The Borei Keila Agreement
The largest of the four land-sharing projects in Phnom Penh in the early 2000s was the Borei Keila neighbourhood. It became a model for the privately financed land-sharing approach in Cambodia. In September 2003, the Council of Ministers announced that Phan Imex Construction Company Ltd had been selected as the private partner in the project.
The government accepted a proposal from the company to divide the 4.6-hectare land concession into two parts: “community buildings” to re-house the existing residents of Borei Keila would be constructed on 2 hectares of the concession, while the remaining 2.6 hectares of the concession would be granted to the company for commercial development. The rest of the Borei Keila land area, amounting to 9.52 hectares, would revert to the Ministry of Education, Youth and Sports. No public bidding process to select the developer for the Borei Keila project was ever held.
In 2003, the government granted Phanimex – owned by well-connected Cambodian businesswoman Suy Sophan — development rights to Borei Keila under a “land-sharing arrangement” to develop part of the area for commercial purposes.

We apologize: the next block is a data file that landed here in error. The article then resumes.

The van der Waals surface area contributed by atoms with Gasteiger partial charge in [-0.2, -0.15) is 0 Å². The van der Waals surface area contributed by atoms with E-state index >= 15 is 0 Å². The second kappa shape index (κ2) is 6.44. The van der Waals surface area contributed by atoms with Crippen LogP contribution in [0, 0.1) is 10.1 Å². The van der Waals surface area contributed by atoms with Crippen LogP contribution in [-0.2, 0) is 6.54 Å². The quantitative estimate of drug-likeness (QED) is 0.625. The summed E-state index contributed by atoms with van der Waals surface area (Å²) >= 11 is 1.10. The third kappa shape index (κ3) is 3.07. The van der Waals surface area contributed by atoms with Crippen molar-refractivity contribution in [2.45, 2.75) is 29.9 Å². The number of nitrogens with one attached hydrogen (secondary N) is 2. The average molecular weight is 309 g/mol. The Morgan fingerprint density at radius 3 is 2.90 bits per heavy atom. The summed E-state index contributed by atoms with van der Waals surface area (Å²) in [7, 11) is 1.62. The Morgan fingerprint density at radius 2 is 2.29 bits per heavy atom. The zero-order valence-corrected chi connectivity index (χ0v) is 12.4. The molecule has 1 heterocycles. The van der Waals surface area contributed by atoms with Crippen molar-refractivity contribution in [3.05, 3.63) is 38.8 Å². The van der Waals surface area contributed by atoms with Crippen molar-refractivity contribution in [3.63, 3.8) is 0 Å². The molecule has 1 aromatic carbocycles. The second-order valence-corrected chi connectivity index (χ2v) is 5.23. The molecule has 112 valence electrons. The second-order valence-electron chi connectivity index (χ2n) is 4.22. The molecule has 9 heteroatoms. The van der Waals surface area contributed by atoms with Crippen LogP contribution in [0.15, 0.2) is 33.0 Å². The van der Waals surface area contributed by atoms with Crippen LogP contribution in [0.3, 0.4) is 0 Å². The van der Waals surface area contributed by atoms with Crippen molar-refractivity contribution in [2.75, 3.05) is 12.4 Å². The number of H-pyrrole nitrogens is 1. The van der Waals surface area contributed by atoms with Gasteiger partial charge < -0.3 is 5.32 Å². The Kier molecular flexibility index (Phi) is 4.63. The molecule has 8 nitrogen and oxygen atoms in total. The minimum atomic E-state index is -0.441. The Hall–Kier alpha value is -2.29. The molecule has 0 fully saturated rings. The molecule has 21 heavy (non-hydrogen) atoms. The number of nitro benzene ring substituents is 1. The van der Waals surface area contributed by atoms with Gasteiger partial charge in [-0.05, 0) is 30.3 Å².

Phanimex was obligated to build 10 apartment buildings on two hectares of land for the residents already living there in return for obtaining ownership of an additional 2.6 hectares for commercial development.
In April 2010, Phanimex unilaterally reneged on the agreement, however — with the approval of the government — and only constructed eight buildings. That left 300 Borei Keila families excluded from the original agreement.
Borei Keila was catapulted into wider public consciousness when the remaining families were violently evicted from their homes in January 2012. In exchange for the extremely valuable city property they occupied, residents were given small payouts, or scanty plots of land in distantly located, poorly serviced relocation sites.